This effectively converts the "clear statement" rule into a "discernible legislative intent" rule - and even that understates the difference. The Court's rejection of the floor statements of certain Senators because they are "frankly partisan" and "cannot plausibly be read as reflecting any general agreement" ante, at 17, reads like any other exercise in the soft science of legislative historicizing, 1 undisciplined by any distinctive "clear statement" requirement. If it is a "clear statement" we are seeking, surely it is not enough to insist that the statement can "plausibly be read as reflecting general agreement"; the statement must clearly reflect general agreement. No legislative history can do that, of course, but only the text of the statute itself. That has been the meaning of the "clear statement" retroactively rule from the earliest times. See, e.g., United States v. Heth, 3 Cranch 399, 408 (1806) (Johnson, J.) ("Unless, therefore, the words are too imperious to admit of a different construction, [the Court should] restric[t] the words of the law to a future operation"); id., at 414 (Cushing, J.) ("[I]t [is] unreasonable, in my opinion, to give the law a construction, which would have such a retrospective effect, unless it contained express words to that purpose"); [ RIVERS v. ROADWAY EXPRESS, INC., ___ U.S. ___ (1994) , 3] Murray v. Gibson, 15 How. 421, 423 (1854) (statutes do not operate retroactively unless "required by express command or by necessary and unavoidable implication"); Schwab v. Doyle, 258 U.S. 529, 537 (1922) ("a statute should not be given a retrospective operation unless its words make that imperative")' see also Bonjorno, supra, at 842-844 (concurring opinion (collecting cases applying the clear statement test). I do not deem that clear rule to be changed by the Court's dicta regarding legislative history in the present case.
The 1991 Act does not expressly state that it operates retroactively, but petitioner contends that its specification of prospective-only application for two sections, 109(c) and 402(b), implies that its other provisions are retroactive. More precisely, petitioner argues that since 402(a) states that "[e]xcept as otherwise specifically provided, [the 1991 Act] shall take effect upon enactment"; and since 109(c) and 402(b) specifically provide that those sections shall operate only prospectively; the term "shall take effect upon enactment in 402(a) must mean retroactive effect. The short response to this refined and subtle argument is that refinement and subtlety are no substitute for clear statement. "[S]hall take effect upon enactment" is presumed to mean "shall have prospective effect upon enactment," and that presumption is too strong to be overcome by any negative inference derived from 109(c) and 402(b). 2 [ RIVERS v. ROADWAY EXPRESS, INC., ___ U.S. ___ (1994) , 4]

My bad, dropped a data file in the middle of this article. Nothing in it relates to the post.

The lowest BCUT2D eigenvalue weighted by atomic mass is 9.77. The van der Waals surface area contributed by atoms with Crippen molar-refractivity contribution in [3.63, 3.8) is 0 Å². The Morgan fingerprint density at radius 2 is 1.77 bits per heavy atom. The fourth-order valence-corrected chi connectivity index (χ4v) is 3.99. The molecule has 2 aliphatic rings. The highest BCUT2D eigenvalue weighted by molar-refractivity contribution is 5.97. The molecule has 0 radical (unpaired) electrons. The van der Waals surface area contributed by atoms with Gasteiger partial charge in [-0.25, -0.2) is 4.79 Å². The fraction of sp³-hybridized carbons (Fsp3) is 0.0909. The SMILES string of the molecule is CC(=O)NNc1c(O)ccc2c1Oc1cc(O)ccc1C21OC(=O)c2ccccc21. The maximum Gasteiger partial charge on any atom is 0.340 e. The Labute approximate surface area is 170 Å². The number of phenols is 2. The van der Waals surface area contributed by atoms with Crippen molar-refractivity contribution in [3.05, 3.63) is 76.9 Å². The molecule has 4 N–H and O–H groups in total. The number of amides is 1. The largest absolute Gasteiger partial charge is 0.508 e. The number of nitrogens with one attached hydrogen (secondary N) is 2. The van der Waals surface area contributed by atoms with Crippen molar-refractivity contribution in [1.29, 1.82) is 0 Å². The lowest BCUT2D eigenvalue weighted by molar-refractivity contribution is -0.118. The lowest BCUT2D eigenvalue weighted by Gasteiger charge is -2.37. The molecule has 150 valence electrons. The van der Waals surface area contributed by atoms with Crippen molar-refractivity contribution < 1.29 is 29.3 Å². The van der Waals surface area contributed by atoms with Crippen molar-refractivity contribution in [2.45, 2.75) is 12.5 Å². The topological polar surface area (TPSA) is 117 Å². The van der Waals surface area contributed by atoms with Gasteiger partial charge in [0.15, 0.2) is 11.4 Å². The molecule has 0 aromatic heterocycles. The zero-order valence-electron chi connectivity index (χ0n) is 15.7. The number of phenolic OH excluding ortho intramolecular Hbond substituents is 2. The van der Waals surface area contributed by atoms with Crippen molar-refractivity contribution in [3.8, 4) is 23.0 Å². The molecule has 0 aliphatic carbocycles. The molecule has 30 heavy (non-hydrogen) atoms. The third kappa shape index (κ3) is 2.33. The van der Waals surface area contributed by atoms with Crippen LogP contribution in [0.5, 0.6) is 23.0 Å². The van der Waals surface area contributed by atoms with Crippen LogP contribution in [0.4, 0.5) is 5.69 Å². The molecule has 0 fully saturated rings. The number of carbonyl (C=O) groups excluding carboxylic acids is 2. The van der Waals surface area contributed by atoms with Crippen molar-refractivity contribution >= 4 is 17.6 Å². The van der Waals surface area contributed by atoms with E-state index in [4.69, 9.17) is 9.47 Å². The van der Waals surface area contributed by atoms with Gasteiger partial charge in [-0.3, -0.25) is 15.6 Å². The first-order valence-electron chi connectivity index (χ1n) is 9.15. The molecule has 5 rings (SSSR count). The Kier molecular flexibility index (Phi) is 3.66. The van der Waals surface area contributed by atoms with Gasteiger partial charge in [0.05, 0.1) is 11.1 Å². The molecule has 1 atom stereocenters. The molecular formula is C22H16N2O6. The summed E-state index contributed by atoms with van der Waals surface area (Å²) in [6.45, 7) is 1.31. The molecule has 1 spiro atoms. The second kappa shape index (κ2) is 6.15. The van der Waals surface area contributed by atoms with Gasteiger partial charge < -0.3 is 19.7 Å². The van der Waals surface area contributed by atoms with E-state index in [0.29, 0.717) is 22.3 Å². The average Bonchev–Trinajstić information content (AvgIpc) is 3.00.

The Court's opinion begins with an evaluation of petitioner's argument that the text of the statute dictates its retroactive application. The Court's rejection of that argument cannot be as forceful as it ought, so long as it insists upon compromising the clarity of the ancient and constant assumption that legislation is prospective, by attributing a comparable pedigree to the nouveau Bradley presumption in favor of applying the law in effect at the time of decision. See Bradley v. Richmond School Bd., 416 U.S. 696, 711 -716 (1974). As I have demonstrated elsewhere and need not repeat here, Bradley and Thorpe v. Housing Authority of Durham, 393 U.S. 268 (1969), simply misread our precedents and invented an utterly new and erroneous rule. See generally Bonjorno, 494 U.S., at 840 (SCALIA, J., concurring).
Besides embellishing the pedigree of the Bradley-Thorpe presumption, the Court goes out of its way to reaffirm the holdings of those cases. I see nothing to be gained by overruling them, but neither do I think the indefensible should needlessly be defended. And Thorpe, at least, is really indefensible. The regulation at issue there required that "before instituting an eviction proceeding local housing authorities . . . should inform the tenant . . . of the reasons for the eviction. . . ." Thorpe, supra, at 272, and n. 8 (emphasis added). The Court imposed that requirement on an eviction proceeding instituted eighteen months before the regulation issued. That application was plainly retroactive and was wrong. The result in Bradley presents a closer question; application of an attorney's fees provision to ongoing [ RIVERS v. ROADWAY EXPRESS, INC., ___ U.S. ___ (1994) , 5] litigation is arguably not retroactive. If it were retroactive, however, it would surely not be saved (as the Court suggests) by the existence of another theory under which attorney's fees might have been discretionarily awarded, see ante, at 33-34.